AMY GOODMAN: So you’re here in Washington, D.C. You’re a doctor. You’re an Iraqi-American doctor.
DR. MONA HANNA-ATTISHA: Yeah, I’m a first-generation Iraqi American. My parents immigrated here when I was about 4. If Trump’s first immigration ban was in effect, I would not be here. So, it’s—you know, we have immigrants all over, in many of our most vulnerable communities, serving, doing our privilege to serve our communities here in the States. It is frightening what would happen if Trump’s immigration policies came into full effect, not only for the healthcare of our most vulnerable, but for the entire field of science, for the global partnerships that we have in science, and, you know, really for the future of our scientific discovery.
AMY GOODMAN: You wrote a piece in The New York Times, “Will We Lose the Doctor Who [Would] Stop the Next Flint?”
DR. MONA HANNA-ATTISHA: Yeah. So, you know, I’ve been given this incredible microphone this last year, and I once again felt it was my duty, my ethical and moral responsibility, to raise my voice in regards to the immigration ban. So, this precedent, these policies, in regards to immigrants are totally contrary to everything that our country was based on. And, you know, Flint is a perfect example. If those were in place, I wouldn’t be here. I don’t know what would have happened to Flint. I hope somebody else would have done the same thing I did. But there’s examples, day in and day out, of immigrants serving these communities.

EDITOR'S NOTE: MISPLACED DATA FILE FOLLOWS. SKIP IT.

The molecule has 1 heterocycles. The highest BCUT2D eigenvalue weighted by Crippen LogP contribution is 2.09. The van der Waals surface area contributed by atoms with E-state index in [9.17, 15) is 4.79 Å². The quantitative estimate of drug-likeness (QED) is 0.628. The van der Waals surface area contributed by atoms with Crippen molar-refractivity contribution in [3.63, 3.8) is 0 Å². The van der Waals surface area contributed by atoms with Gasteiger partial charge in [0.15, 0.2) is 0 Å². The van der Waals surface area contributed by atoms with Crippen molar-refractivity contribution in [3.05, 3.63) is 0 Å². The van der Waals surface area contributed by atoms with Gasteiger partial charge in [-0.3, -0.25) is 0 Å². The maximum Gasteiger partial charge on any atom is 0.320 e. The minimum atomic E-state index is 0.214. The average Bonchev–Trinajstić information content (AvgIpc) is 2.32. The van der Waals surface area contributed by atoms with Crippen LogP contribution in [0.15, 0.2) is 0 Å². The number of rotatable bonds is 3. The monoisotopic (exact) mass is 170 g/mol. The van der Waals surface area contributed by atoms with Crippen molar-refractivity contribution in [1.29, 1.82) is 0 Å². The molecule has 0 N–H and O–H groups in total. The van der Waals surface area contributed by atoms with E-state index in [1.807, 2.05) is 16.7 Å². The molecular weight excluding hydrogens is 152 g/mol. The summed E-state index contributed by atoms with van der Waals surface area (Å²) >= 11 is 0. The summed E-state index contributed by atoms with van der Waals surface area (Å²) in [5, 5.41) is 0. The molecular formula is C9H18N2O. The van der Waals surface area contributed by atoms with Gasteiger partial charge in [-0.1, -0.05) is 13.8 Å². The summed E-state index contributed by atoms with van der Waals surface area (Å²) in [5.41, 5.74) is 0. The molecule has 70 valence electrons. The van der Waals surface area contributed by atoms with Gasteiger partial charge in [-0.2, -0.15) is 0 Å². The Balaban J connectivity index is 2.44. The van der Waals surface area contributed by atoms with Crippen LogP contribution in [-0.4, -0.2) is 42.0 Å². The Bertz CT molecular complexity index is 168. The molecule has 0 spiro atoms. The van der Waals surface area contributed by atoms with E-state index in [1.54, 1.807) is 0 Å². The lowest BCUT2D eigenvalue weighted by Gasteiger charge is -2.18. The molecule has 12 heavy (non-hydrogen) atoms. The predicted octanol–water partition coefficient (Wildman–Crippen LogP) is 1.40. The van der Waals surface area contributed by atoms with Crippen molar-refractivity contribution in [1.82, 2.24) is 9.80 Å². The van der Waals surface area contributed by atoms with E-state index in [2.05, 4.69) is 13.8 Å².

AMY GOODMAN: You know, I began by saying that, on this day, we just learned this on the grounds of the Mall, on this day, Vivek Murthy, the surgeon general, has been fired. They’re saying resigned, but it’s pretty clear he was fired. You knew him.